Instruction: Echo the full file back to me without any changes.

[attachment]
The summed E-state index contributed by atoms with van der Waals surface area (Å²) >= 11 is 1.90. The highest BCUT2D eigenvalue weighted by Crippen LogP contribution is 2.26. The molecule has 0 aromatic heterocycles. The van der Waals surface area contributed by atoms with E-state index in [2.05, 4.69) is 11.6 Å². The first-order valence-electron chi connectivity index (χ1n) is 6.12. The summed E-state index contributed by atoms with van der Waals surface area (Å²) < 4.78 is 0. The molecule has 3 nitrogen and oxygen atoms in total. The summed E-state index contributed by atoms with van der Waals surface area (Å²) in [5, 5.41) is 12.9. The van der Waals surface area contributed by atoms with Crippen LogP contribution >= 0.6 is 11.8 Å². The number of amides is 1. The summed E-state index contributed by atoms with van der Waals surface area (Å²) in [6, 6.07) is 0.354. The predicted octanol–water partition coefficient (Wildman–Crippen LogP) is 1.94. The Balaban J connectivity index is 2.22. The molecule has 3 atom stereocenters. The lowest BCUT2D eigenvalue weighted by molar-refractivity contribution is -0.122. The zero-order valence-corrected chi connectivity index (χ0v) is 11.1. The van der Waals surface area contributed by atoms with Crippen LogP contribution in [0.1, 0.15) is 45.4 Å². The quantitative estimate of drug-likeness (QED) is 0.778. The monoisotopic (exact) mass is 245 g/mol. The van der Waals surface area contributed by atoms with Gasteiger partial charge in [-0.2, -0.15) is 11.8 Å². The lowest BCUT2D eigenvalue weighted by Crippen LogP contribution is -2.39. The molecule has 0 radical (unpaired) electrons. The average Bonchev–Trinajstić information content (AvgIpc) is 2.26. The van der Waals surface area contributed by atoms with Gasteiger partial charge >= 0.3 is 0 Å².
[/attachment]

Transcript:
The summed E-state index contributed by atoms with van der Waals surface area (Å²) >= 11 is 1.90. The highest BCUT2D eigenvalue weighted by Crippen LogP contribution is 2.26. The molecule has 0 aromatic heterocycles. The van der Waals surface area contributed by atoms with E-state index in [2.05, 4.69) is 11.6 Å². The first-order valence-electron chi connectivity index (χ1n) is 6.12. The summed E-state index contributed by atoms with van der Waals surface area (Å²) < 4.78 is 0. The molecule has 3 nitrogen and oxygen atoms in total. The summed E-state index contributed by atoms with van der Waals surface area (Å²) in [5, 5.41) is 12.9. The van der Waals surface area contributed by atoms with Crippen LogP contribution >= 0.6 is 11.8 Å². The number of amides is 1. The summed E-state index contributed by atoms with van der Waals surface area (Å²) in [6, 6.07) is 0.354. The predicted octanol–water partition coefficient (Wildman–Crippen LogP) is 1.94. The Balaban J connectivity index is 2.22. The molecule has 3 atom stereocenters. The lowest BCUT2D eigenvalue weighted by molar-refractivity contribution is -0.122. The zero-order valence-corrected chi connectivity index (χ0v) is 11.1. The van der Waals surface area contributed by atoms with Crippen LogP contribution in [0.1, 0.15) is 45.4 Å². The quantitative estimate of drug-likeness (QED) is 0.778. The monoisotopic (exact) mass is 245 g/mol. The van der Waals surface area contributed by atoms with Gasteiger partial charge in [-0.2, -0.15) is 11.8 Å². The lowest BCUT2D eigenvalue weighted by Crippen LogP contribution is -2.39. The molecule has 0 radical (unpaired) electrons. The average Bonchev–Trinajstić information content (AvgIpc) is 2.26. The van der Waals surface area contributed by atoms with Gasteiger partial charge >= 0.3 is 0 Å².